THERE is a defining moment in a war when military behaviour passes from just being unacceptable into a dark unacceptable underworld and when the war, and its planners, can no longer be regarded as legal but as brutally criminal. That point came for me in the Vietnam war on February 1st 1968 when Vietnam's police chief, Lt. Col. Nguyen Ngoc Loan, strode up, wordlessly drew a pistol and shot a Vietcong prisoner in the head in a busy street in Saigon's Cholon Chinese district. And, in the Iraq war, this moment occurred for me this week when I read of an atrocity which took place in Tikrit, Iraq last Wednesday.
The Reuters news agency report at first seemed like just any other tragic collateral damage story from Iraq's bloody battlefield.
SHOT IN THE HEAD
Eleven members of an Iraqi family were killed in a U.S. raid last Wednesday, during a bid to seize an al Qaeda militant from a house.
But a senior Iraqi police officer said autopsies on the bodies, which included five children, showed each had been shot in the head, the Reuter's news agency reported and carried this explanation from US spokesman Major Tim Keefe! Troops were engaged by enemy fire as they approached the building and coalition Forces returned fire utilising both air and ground assets.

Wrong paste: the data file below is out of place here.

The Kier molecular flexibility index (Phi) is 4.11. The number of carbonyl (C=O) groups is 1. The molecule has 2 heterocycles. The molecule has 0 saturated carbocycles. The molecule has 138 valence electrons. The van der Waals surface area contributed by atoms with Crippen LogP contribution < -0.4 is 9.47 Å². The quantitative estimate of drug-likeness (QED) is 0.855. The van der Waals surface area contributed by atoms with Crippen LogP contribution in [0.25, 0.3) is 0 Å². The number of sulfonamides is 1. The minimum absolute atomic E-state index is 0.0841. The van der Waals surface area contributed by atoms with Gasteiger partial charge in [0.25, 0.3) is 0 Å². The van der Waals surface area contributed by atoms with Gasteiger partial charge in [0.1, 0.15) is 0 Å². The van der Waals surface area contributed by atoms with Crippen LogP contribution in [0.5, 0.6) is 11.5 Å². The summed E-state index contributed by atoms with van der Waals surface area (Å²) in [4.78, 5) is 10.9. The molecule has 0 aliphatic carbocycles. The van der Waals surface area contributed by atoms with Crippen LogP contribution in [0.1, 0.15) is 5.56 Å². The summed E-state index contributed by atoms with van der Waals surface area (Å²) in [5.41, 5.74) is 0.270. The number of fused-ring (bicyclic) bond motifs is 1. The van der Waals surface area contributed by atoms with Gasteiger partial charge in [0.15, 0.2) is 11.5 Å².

And Reuters added, Iraqi policeman, Colonel Farouq Hussein, said the autopsies carried out at Tikrit hospital found all the victims had gunshot wounds to the head and that their bodies, their hands bound, had been dumped in one room before the house was destroyed. Police also had found spent American-issue cartridges in the rubble.
This is no longer war but barbaric State sanctioned murder. It is unforgivable! Meb Cutlack, S'Arraco
- Letters to the Editor should be accompanied by a name, address, and telephone number.